It’s increasingly rare for musicians to come into a radio station for anything more than a concert or album promo, but you can still find live performances from the booth if you know where to tune in: WNRN, an independent radio station in Virginia, has regular live acoustic performances of touring musicians, and records them in HD: The Punch Brothers covering Reptilia and Rye Whiskey; Locust in the Willow and Sometimes in This Country from Crooked Still. (much more)

Stevie Wonder and Eric Benet improvising on “You and I” at Stevie’s own radio station, KJLH.

Eminem freestyling on BBC Radio 1. BBC Live Lounge.

Howard Stern has supported live acoustic acts for a long time: Elton John, “Why Isn’t Howard Stern On TV?”; Dave Grohl, Everlong, My Hero; Counting Crows. A few public radio stations have dedicated performance spaces used for live shows : WNYC’s Greene Space and the BBC’s Maida Vale. [more inside]
posted by Bora Horza Gobuchul on Feb 27, 2011 - 37 comments

The Cleverlys

Bluegrass covers of popular songs, by The Cleverlys: The Bangles' Walk Like an Egyptian, Beyoncé's Single Ladies (Put a Ring on It), Shaggy's Angel, The Black Eyed Peas' I Gotta Feeling, Yes' Owner of a Lonely Heart, Fergie's Clumsy, Stevie Wonder's Superstition, Katy Perry's I Kissed a Girl
posted by finite on Feb 20, 2011 - 33 comments

Three outside children and another wife.

Got a 90210 Day hangover? Chill.It is the 3rd of September.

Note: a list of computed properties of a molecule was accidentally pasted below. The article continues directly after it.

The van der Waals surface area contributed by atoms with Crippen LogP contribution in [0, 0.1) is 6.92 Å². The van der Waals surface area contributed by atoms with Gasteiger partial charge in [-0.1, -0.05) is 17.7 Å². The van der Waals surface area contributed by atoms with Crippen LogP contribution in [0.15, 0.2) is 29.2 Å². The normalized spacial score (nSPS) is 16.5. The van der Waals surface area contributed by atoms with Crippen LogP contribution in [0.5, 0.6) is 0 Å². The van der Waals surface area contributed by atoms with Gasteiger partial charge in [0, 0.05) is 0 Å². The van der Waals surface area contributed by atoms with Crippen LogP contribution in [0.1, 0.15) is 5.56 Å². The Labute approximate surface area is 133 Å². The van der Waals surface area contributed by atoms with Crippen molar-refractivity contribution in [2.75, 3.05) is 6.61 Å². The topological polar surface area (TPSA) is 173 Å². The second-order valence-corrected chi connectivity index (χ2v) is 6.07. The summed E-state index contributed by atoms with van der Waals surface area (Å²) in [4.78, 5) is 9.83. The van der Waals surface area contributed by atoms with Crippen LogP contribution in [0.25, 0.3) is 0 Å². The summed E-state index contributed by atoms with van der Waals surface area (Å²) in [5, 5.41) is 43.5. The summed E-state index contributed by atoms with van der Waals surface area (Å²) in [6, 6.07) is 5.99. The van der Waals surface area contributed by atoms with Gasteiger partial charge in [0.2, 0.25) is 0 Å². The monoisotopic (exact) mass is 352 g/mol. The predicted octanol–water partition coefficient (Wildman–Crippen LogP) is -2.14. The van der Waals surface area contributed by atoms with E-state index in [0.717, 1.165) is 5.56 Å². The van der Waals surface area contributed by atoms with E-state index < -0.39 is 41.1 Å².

posted by timsteil on Sep 3, 2010 - 9 comments

Music for everyone

We've had a post on bassist and vocalist Esperanza Spalding previously, but perhaps we could do with an update. Last year she played at the White House for Stevie Wonder's Gershwin Prize concert and again for the Evening of Poetry, Music, and the Spoken Word (previously). In December she performed at the Nobel Peace Prize ceremony, and, according to wikipedia, her February 6 performance on Austin Cty Limits (PBS [US only?], with Madeleine Peyroux) made her the most-searched person, and the second-most-searched item on Google the next day. [more inside]
posted by Someday Bum on Apr 16, 2010 - 7 comments

"...A Fourth of July picnic, a Sunday Best church revival, an urban rock concert and a rural civil rights rally"

There was a historic music festival in the summer of 1969. But it's not the one that took place in Bethel, NY. The Harlem Cultural Festival ran from June 29 to August 24 that summer, presenting a concert every Sunday afternoon in Mount Morris Park (known today as Marcus Garvey Park). Three hundred thousand people turned out for the six free concerts, hearing acts like Nina Simone , Sly & the Family Stone (the only act to play both Woodstock and the "black Woodstock"), Stevie Wonder, Mahalia Jackson, The 5th Dimension, Moms Mabley and. Speakers included Jesse Jackson and "blue-eyed soul brother" Mayor John Lindsay. Security was courtesy of the Black Panthers, since the NYC police refused to provide it. Filmmaker Hal Tulchin recorded over 50 hours of concert footage, which has remained unreleased. Historic Films seems to hold the footage; it was supposed to be made into a movie to premiere at Sundance 2007, but its release seems to be continually delayed for reasons unclear. [more inside]
posted by Miko on Aug 20, 2009 - 19 comments

Ahmet Ertegun profiled by George W. S. Trow in 1978